When are you eligible for child benefit and cash-for-care benefit?
If you live in Norway together with your family:
- When the whole family lives in Norway and will be staying here for at least 12 months, you may be entitled to child benefit and cash-for-care benefit. This applies to all foreign nationals who are resident in Norway, registered on the Norwegian population register and who have a residence permit or have legal residence on other grounds.
- If you are a national of an EEA country* and are working in Norway, you may be entitled to child benefit and cash-for-care benefit even if you will be residing in Norway for less than 12 months.
- To qualify for cash-for-care benefits, there is an added condition: you need to have been member of the national Insurance scheme in Norway or by a social security scheme in another EEA member state for at least 5 years.
If you are a national of an EEA country and are working in Norway while your family are living in another EEA country:
- If the parent who is living in his or her home country (EEA country) is a wage earner or is self-employed or receiving unemployment benefit and is entitled to child benefit and cash-for-care benefit in his or her home country, NAV will pay the difference between the Norwegian benefit and the benefit paid by the home country.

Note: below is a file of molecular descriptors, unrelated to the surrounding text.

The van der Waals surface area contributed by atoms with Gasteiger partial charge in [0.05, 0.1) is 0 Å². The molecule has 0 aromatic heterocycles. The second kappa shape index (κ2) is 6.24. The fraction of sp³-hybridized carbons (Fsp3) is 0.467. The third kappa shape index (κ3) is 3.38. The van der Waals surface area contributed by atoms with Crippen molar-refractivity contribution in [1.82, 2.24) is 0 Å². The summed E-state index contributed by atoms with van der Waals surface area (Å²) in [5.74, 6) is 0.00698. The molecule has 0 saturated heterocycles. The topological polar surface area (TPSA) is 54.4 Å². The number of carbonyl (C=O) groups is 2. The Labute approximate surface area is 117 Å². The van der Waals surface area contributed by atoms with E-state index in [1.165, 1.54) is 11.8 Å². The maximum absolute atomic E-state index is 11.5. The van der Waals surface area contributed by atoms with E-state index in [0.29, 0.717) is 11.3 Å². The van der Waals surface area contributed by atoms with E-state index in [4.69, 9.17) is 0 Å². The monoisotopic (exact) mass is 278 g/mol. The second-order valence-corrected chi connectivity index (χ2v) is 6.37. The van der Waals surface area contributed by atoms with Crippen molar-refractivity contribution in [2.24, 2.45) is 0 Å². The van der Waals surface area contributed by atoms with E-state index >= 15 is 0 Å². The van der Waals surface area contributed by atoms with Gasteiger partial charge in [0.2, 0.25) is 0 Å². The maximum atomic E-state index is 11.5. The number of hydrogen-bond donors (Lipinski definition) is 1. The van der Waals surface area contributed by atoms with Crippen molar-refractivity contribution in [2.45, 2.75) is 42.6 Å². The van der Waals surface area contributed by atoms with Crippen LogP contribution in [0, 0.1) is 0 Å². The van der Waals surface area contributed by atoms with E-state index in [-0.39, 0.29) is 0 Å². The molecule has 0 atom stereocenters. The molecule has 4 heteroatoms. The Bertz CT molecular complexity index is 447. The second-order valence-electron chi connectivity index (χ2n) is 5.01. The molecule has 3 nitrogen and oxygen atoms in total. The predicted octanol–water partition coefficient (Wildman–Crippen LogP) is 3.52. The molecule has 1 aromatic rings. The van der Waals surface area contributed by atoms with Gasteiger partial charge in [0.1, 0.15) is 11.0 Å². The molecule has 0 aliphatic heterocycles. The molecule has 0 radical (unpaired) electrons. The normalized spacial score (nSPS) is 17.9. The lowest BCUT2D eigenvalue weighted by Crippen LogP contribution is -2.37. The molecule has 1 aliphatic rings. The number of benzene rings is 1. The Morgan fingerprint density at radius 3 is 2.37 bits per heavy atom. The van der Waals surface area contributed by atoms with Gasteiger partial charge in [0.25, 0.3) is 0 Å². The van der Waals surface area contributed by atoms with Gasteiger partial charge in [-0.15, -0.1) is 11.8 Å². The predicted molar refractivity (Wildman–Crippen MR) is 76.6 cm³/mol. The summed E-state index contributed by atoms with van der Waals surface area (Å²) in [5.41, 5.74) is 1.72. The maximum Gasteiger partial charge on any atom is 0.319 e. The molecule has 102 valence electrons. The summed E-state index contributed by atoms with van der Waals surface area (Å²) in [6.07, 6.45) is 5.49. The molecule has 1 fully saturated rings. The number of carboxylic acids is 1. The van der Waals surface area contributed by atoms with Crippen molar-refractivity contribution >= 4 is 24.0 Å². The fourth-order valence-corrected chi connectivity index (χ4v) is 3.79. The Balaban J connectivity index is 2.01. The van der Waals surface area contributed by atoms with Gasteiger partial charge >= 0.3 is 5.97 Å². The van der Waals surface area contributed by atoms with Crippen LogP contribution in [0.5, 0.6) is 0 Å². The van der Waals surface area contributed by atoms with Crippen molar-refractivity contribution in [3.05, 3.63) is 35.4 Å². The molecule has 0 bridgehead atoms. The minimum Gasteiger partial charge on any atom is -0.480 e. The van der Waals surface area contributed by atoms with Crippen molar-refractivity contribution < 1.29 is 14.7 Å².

- If the parent who is living in his or her home country (EEA country) is not a wage earner and is also not receiving unemployment benefit, the parent who is working in Norway is entitled to benefits from Norway.
- EEA nationals who are working on board a Norwegian ship or on the Norwegian continental shelf are treated equally to foreign employees on the Norwegian mainland. However, this does not apply to sailors from Latvia, Poland and Romania who are working on ships registered in the “Norwegian International Ship Register”. The social insurance legislation of their home country applies to these people.
If you have been posted from an EEA country to work in Norway:
- If your employer in your home country (EEA country) has sent you on assignment to Norway, you are not entitled to child benefit or cash-for-care benefit in Norway. The reason for this is that you still have an employer in your home country, and you are still a member of the social insurance scheme there.
- If your spouse / cohabiting partner and child are with you in Norway and your spouse / cohabiting partner takes up employment here, he/she will become a member of the Norwegian National Insurance Scheme. He or she will then be entitled to child benefit, even if their residence in Norway is less than 12 months.
How to apply for cash benefit and cash-for-care benefit?
- An application for child benefit and cash-for-care benefit must be made on the appropriate forms, which you will find under “Form and Application”.
You must enclose the following with your application
A certificate from your home country confirming that you are the parent of the child for whom you are claiming benefits
- (Birth certificate), if the child is not registered in the Norwegian Population Register. This certificate must be issued by the population register or other competent authority in your home country.